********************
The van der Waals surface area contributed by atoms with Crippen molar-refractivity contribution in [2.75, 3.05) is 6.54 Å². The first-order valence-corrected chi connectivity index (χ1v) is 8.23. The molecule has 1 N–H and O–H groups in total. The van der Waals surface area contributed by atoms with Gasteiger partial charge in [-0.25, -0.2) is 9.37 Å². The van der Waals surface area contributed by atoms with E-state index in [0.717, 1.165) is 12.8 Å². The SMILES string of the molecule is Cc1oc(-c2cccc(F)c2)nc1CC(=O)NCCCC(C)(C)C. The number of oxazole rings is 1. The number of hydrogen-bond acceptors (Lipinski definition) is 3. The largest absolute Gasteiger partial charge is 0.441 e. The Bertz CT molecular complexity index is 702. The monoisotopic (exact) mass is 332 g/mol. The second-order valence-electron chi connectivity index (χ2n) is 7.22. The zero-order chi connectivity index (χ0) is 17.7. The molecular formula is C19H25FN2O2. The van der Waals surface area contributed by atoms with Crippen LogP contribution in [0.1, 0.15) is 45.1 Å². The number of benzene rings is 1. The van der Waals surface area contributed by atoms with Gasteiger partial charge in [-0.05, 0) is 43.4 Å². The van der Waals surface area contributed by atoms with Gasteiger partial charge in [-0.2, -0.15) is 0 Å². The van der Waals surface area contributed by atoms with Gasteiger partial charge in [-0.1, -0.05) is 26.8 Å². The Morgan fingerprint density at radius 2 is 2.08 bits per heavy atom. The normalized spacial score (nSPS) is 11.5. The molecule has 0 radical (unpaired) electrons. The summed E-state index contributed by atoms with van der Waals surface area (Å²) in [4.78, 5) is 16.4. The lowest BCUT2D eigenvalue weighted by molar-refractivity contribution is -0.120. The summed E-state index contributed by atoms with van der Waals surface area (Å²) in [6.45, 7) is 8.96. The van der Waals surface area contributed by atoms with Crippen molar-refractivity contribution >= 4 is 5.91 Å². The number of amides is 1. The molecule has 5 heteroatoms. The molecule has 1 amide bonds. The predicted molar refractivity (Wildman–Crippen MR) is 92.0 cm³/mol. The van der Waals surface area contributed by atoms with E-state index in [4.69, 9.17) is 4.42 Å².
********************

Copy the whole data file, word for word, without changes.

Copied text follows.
The van der Waals surface area contributed by atoms with Crippen molar-refractivity contribution in [2.75, 3.05) is 6.54 Å². The first-order valence-corrected chi connectivity index (χ1v) is 8.23. The molecule has 1 N–H and O–H groups in total. The van der Waals surface area contributed by atoms with Gasteiger partial charge in [-0.25, -0.2) is 9.37 Å². The van der Waals surface area contributed by atoms with E-state index in [0.717, 1.165) is 12.8 Å². The SMILES string of the molecule is Cc1oc(-c2cccc(F)c2)nc1CC(=O)NCCCC(C)(C)C. The number of oxazole rings is 1. The number of hydrogen-bond acceptors (Lipinski definition) is 3. The largest absolute Gasteiger partial charge is 0.441 e. The Bertz CT molecular complexity index is 702. The monoisotopic (exact) mass is 332 g/mol. The second-order valence-electron chi connectivity index (χ2n) is 7.22. The zero-order chi connectivity index (χ0) is 17.7. The molecular formula is C19H25FN2O2. The van der Waals surface area contributed by atoms with Crippen LogP contribution in [0.1, 0.15) is 45.1 Å². The number of benzene rings is 1. The van der Waals surface area contributed by atoms with Gasteiger partial charge in [-0.05, 0) is 43.4 Å². The van der Waals surface area contributed by atoms with Gasteiger partial charge in [-0.2, -0.15) is 0 Å². The van der Waals surface area contributed by atoms with Gasteiger partial charge in [-0.1, -0.05) is 26.8 Å². The Morgan fingerprint density at radius 2 is 2.08 bits per heavy atom. The normalized spacial score (nSPS) is 11.5. The molecule has 0 radical (unpaired) electrons. The summed E-state index contributed by atoms with van der Waals surface area (Å²) in [4.78, 5) is 16.4. The lowest BCUT2D eigenvalue weighted by molar-refractivity contribution is -0.120. The summed E-state index contributed by atoms with van der Waals surface area (Å²) in [6.45, 7) is 8.96. The van der Waals surface area contributed by atoms with Crippen molar-refractivity contribution >= 4 is 5.91 Å². The number of amides is 1. The molecule has 5 heteroatoms. The molecule has 1 amide bonds. The predicted molar refractivity (Wildman–Crippen MR) is 92.0 cm³/mol. The van der Waals surface area contributed by atoms with E-state index in [4.69, 9.17) is 4.42 Å².